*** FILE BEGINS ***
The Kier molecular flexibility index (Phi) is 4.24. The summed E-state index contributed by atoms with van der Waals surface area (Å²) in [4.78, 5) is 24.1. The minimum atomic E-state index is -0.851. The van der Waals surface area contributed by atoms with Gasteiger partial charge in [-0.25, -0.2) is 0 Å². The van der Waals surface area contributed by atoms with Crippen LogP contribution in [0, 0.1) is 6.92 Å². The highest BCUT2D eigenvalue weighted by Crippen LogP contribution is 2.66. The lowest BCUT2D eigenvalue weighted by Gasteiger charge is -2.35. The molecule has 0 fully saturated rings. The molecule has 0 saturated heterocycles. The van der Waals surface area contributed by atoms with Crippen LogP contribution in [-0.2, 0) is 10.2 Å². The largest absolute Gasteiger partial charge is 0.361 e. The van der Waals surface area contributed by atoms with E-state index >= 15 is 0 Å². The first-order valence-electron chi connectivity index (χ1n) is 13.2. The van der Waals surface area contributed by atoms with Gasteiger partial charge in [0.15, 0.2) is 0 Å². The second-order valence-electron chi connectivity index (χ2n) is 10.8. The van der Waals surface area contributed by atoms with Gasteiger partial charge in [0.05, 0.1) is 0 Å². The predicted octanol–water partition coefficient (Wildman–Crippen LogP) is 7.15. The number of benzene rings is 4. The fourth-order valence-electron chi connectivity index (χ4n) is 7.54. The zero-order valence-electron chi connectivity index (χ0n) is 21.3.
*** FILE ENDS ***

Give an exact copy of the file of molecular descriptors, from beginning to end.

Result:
The Kier molecular flexibility index (Phi) is 4.24. The summed E-state index contributed by atoms with van der Waals surface area (Å²) in [4.78, 5) is 24.1. The minimum atomic E-state index is -0.851. The van der Waals surface area contributed by atoms with Gasteiger partial charge in [-0.25, -0.2) is 0 Å². The van der Waals surface area contributed by atoms with Crippen LogP contribution in [0, 0.1) is 6.92 Å². The highest BCUT2D eigenvalue weighted by Crippen LogP contribution is 2.66. The lowest BCUT2D eigenvalue weighted by Gasteiger charge is -2.35. The molecule has 0 fully saturated rings. The molecule has 0 saturated heterocycles. The van der Waals surface area contributed by atoms with Crippen LogP contribution in [-0.2, 0) is 10.2 Å². The largest absolute Gasteiger partial charge is 0.361 e. The van der Waals surface area contributed by atoms with E-state index >= 15 is 0 Å². The first-order valence-electron chi connectivity index (χ1n) is 13.2. The van der Waals surface area contributed by atoms with Gasteiger partial charge in [0.15, 0.2) is 0 Å². The second-order valence-electron chi connectivity index (χ2n) is 10.8. The van der Waals surface area contributed by atoms with Gasteiger partial charge in [0.05, 0.1) is 0 Å². The predicted octanol–water partition coefficient (Wildman–Crippen LogP) is 7.15. The number of benzene rings is 4. The fourth-order valence-electron chi connectivity index (χ4n) is 7.54. The zero-order valence-electron chi connectivity index (χ0n) is 21.3.